Origins and History of cultivation

The melon plant probably dates back to its formation in the hot countries of Africa and Asia. It belongs to the Cucurbitaceae family, like the watermelon and cucumber, and according to some scholars, it could also come from ancient Persia.

The melon was already appreciated by the ancient Egyptians, who cultivated it along the banks of the Nile, and through their trade it was exported to the Mediterranean basin. According to some findings in Sardinia, the melon plants arrived during the late Bronze Age (about 1300 BC).

It arrived in the rest of Italy during the rule of the Roman Empire, and the melon is mentioned by Pliny in his book Naturalis Historia (1st century AD). It spread throughout the Mediterranean basin in the Middle Ages, and has since been grown in warm climate regions, although some varieties can grow at lower temperatures.

Melons arrived in America in the Renaissance, and today the plants are grown in many countries around the world, where the climate allows it. Most melons are sweet and are eaten fresh, although some varieties can be made into preserves or brine, or dried as in the case of natural dehydrated melons, without sugar or with added sugar.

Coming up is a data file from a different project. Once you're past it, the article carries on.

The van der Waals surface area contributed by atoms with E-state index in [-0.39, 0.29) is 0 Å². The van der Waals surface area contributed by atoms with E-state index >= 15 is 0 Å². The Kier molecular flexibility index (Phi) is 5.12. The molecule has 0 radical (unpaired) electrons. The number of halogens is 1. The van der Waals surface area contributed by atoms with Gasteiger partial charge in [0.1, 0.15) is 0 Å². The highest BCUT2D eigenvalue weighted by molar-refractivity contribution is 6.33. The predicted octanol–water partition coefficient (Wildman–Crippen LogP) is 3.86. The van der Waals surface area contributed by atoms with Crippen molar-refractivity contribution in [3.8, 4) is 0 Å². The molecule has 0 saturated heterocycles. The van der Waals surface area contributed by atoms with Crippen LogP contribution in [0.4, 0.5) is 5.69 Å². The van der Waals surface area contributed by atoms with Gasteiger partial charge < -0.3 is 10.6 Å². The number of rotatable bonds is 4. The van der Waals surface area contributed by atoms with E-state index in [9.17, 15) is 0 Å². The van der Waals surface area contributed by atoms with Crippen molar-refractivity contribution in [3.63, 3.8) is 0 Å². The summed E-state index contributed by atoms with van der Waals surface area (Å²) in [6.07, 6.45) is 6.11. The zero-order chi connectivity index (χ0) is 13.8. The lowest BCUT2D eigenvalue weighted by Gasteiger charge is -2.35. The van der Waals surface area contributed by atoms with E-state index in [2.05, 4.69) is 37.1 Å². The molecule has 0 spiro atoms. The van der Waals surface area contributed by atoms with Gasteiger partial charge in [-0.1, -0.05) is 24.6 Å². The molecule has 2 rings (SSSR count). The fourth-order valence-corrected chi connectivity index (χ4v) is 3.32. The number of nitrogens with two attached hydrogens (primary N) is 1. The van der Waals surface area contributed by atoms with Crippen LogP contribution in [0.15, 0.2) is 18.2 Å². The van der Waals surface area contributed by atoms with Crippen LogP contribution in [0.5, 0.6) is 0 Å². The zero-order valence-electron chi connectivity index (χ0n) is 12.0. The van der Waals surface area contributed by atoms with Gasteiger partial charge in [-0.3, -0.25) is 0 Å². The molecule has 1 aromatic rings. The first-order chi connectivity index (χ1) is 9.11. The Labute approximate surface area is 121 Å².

Plant and Fruit

The Melon plant is the Cucumis melo , a climber of the pumpkin family, the Cucurbitaceae, and is grown mainly for its edible fruit.

Melons display large round or lobed leaves and unisexual yellow flowers. Botanically, the fruits are a type of berry that we know as a peponide, so they are not real fruit. They vary a lot in size, shape, texture and color. They appear with shades between yellowish, whitish, brown, greenish and are longitudinal stripes. Usually melons weigh about 1-4 kg.

The flavor of the melon pulp can vary according to the variety, and in the cantaloupe and netted melons varieties, they give off a sweet fruity smell when matUranus.

Other varieties, those called winter melons, are ripe when they turn yellow; they ripen late and slowly in the deposits, for many weeks, becoming softer but not sweeter.

In terms of environmental requirements, Cucumis melo usually germinates 8-10 days after sowing, at a temperature between 25 and 28 ° C, and the minimum heat tolerated is 15 ° C.